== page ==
Don’t need to work with the data (all my notes from grad school), just want to be able to refer to them, so PDF is great.

    Any ideas?

  23. Hoi — good question. Looks like a very strange problem. If I were you, I’d check the export settings, perhaps try to go via another export format first (e.g., export to something else, then turn that file into a PDF). Perhaps reinstalling CPN (if you still got the installation file) might help. Also trying it out on a different computer would be an idea. But very hard to give good advice here, sorry & good luck.

  24. Hi, today I tried to purchase CPN and found doors closed… Really sorry about that, especially because I thought about CPN for Mac a lot since I got the version for iPad (which I didn’t use much finally …)
    Searching for a NoteTaking App like OneNote for old hardware (Powerbook/iBookG4) I found a thread at MacRumors about this topic giving information about a bunch of software for this purpose which included CPN and got me back to the roots …
    Being a Windows-Only user until 2009 I’ve seen a some soft-and hardware vanish over the years…
    To preserver the state of their blooming I’ve found virtualization the best way to keep everything going the way I was used at their best days.
    For PalmOS there’s a virtual WinXPpro
    For WinXPpro theres Fusion on my IntelMacs (ElCapitan)
    For PPC/Rosetta-software there’s Fusion with a virtual Leopard-Server
    For Win2k there’s VirtualPC3 on OS9
    For Win2k/WinXPprp there’s VirtualPC7 on Tiger/Leopard on PCC

    As long as CPN is running on your current version of OSX there’s no hurry to migrate everything to another proprietary software.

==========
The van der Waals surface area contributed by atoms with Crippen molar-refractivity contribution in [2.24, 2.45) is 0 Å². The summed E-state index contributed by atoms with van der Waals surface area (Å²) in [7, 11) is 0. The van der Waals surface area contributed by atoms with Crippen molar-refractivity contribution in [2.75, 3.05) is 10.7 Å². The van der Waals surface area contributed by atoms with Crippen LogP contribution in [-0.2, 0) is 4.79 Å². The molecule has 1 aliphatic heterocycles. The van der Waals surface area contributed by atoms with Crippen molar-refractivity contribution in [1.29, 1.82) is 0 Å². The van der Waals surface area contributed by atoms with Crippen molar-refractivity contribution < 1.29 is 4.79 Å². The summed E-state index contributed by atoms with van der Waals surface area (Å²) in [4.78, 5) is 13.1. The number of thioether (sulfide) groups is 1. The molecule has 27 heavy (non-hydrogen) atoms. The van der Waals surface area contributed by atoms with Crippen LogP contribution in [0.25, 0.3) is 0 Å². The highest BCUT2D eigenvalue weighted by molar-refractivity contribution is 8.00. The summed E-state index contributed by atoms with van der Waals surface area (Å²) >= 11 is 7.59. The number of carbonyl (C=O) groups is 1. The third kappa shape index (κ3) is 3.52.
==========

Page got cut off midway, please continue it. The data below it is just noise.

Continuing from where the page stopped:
And if macOS should rule CPN out, there will be Fusion and OXS SnowLeopard-Server (which is currently much cheaper than LeopardServer) which will rund CPN forever (or at least for the lifetime of Fusion).

  25. I too am sad to see CPN go … and worried that the next notebook I use will eventually go the same way. Years ago when I was a Windows user, I had everything in OneNote; when I made the transition to the Mac, it was a fairly tedious process getting all my notes over – I even ran OneNote in a VirtualBox for a while, which sort-of worked. Anyway, I’ve decided to not go through that again. I’m going to use RTFD, as it’s a standard format. There’s a little RTFD editor called Bean which displays exported CPN pages beautifully, it’s quite fast, and (essential for me) it auto-scales embedded images. Unfortunately it doesn’t do any kind of folding, so it’s not perfect. Yes, it means lots and lots of folders, but I can mark the root of each notebook’s hierarchy as a package, so everything stays together. And I plan to write a small Python folder browsing app and tie the two together with Keyboard Maestro. A bit of a Frankenstein’s monster, admittedly, so if there was an adequate replacement, I’d welcome it.